11 November 2009

Thriving Trade in Out-of-Date Best-Before Foods

Excerpt from BBC News, 10 November 2009

'Thousands of tonnes of food are binned annually in the UK because of confusion over use-by dates. But those willing to overlook the labels are finding big online discounts on food past its prime.

The UK appears to be a nation of food wasters, throwing away 8.3 million tonnes every year. That is a mountain of leftovers, enough to fill 4,700 Olympic-sized swimming pools, says the government's anti-waste arm, Wrap.

Food Labels Explained

Use-by: the key date in terms of safety. Never eat food after this date. Found on cooked meats, soft cheeses and dairy-based desserts

Best-before: is about quality not safety. Food should be safe to eat after this date, but it might not be at its best. One exception is eggs

Sell-by/Display-until: this information is for the retailer, not the customer. It is mainly used for stock control purposes

Of that, 5.3 million tonnes could have been eaten, it claims.

The cause of much of this waste is down to confusion over date labels. A recent survey suggests half of people do not understand the differences between them.

More than one-third believe any product past its best-before date should not be eaten and 53% never eat fruit or vegetables after they have reached that date.

"We lead extremely busy lives and taking an interest in what's written on the date label and then understanding what that actually means is a step too far for a lot of us," says Julia Falcon from the Love Food Hate Waste Campaign.

"If people were more confident about what date labels mean they'd get round to eating more of their food rather than throwing it away."

Some are already comfortable with eating food past its prime. Two years ago Dan Cluderay quit his job as a market stall holder and set up an online supermarket specialising in products past their best-before date.

His stock includes tinned and packaged groceries, biscuits, crisps and fizzy drinks.

"In the last year sales have gone up 500%. The reason we've done well is that we're offering value for money," says Mr Cluderay. His Approved Foods site is one of a small number of online retailers selling short-dated or out-of-date best-before produce.

"At one time, health inspectors would say you can't have that if it's past the best-before date and now there's a complete shift in the way people think. Perhaps it is more acceptable to drink a can of pop that's a week out of date."

And, comparing the offers of such sites with High Street retail prices, it is easy to see where its success lies.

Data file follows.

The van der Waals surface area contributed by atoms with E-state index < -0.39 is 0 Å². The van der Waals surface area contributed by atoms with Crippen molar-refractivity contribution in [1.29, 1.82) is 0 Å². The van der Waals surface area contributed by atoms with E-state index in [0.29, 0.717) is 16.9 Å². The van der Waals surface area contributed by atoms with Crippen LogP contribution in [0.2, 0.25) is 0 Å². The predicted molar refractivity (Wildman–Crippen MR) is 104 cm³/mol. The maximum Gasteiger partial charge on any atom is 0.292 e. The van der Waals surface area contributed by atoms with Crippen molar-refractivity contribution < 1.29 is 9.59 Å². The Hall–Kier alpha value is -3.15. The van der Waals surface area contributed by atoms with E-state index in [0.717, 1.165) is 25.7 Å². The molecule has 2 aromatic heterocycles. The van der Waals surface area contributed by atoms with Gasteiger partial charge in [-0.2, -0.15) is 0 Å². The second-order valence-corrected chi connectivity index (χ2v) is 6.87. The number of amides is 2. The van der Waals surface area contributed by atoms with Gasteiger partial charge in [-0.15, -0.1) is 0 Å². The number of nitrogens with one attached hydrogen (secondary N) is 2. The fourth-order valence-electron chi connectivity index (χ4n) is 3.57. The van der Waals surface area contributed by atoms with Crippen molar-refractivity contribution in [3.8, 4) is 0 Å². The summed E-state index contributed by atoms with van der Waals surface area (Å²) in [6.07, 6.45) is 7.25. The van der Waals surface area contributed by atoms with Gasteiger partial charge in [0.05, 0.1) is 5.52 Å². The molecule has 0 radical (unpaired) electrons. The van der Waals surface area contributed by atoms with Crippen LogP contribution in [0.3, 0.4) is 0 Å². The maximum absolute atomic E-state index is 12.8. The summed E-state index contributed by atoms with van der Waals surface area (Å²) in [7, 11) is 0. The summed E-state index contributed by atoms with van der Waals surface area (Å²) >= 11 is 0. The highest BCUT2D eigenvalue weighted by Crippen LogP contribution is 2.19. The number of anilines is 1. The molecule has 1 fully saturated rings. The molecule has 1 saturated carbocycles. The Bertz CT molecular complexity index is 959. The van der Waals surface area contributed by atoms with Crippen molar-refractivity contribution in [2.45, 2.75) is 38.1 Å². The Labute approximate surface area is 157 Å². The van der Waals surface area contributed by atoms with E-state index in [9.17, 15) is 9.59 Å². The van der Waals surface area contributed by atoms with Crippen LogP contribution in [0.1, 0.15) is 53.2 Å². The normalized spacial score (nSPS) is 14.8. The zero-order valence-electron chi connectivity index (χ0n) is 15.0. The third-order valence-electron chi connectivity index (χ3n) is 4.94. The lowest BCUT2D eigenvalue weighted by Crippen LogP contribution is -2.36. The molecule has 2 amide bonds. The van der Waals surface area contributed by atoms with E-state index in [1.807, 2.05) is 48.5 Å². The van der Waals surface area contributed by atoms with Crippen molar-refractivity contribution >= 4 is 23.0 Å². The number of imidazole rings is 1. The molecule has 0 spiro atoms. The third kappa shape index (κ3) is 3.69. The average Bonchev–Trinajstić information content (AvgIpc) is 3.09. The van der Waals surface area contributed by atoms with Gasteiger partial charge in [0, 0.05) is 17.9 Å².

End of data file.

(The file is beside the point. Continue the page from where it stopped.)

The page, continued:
Chocolate brownies two weeks past their best-before date are 20p instead of 89p. A dozen tins of olives with a best-before date of last August are going for £1 - as are 10 bags of crisps a week out of date.

Brand names are often erased, but otherwise the website looks like any other online supermarket: customers add products to a basket, pay up and a courier delivers the shopping...

It is perfectly legal, and other online retailers are following suit. "Shops are allowed to sell food after its best-before date has passed," says Sam Montell, nutritionist for the Food Standards Agency.

"Best-before dates are concerned with quality rather than safety, so it doesn't mean that the food is dangerous if the date has passed."

Although date labels are now a ubiquitous part of grocery shopping, they were introduced relatively recently. Sell-by dates came in when supermarkets began to take over from milkmen, selling milk and cream.

Marks and Spencer started using them in the 1950s, to give people confidence in the products in their chilled cabinets.

For some, attitudes towards food labels are now changing. Perhaps it is down to a rising awareness of how much food and drink is wasted, and the cost.

Recent Wrap data suggests £12bn worth is binned every year in the UK, or around £680 for the average family.

Secretary of State for the Environment Hilary Benn has suggested sell-by dates should be scrapped and best-befores ignored.

It is a notion many market traders subscribe to. At the Bullring Open Market in Birmingham, renowned for hundreds of stalls selling fresh produce, much of the food is sold without packaging or date labels...'

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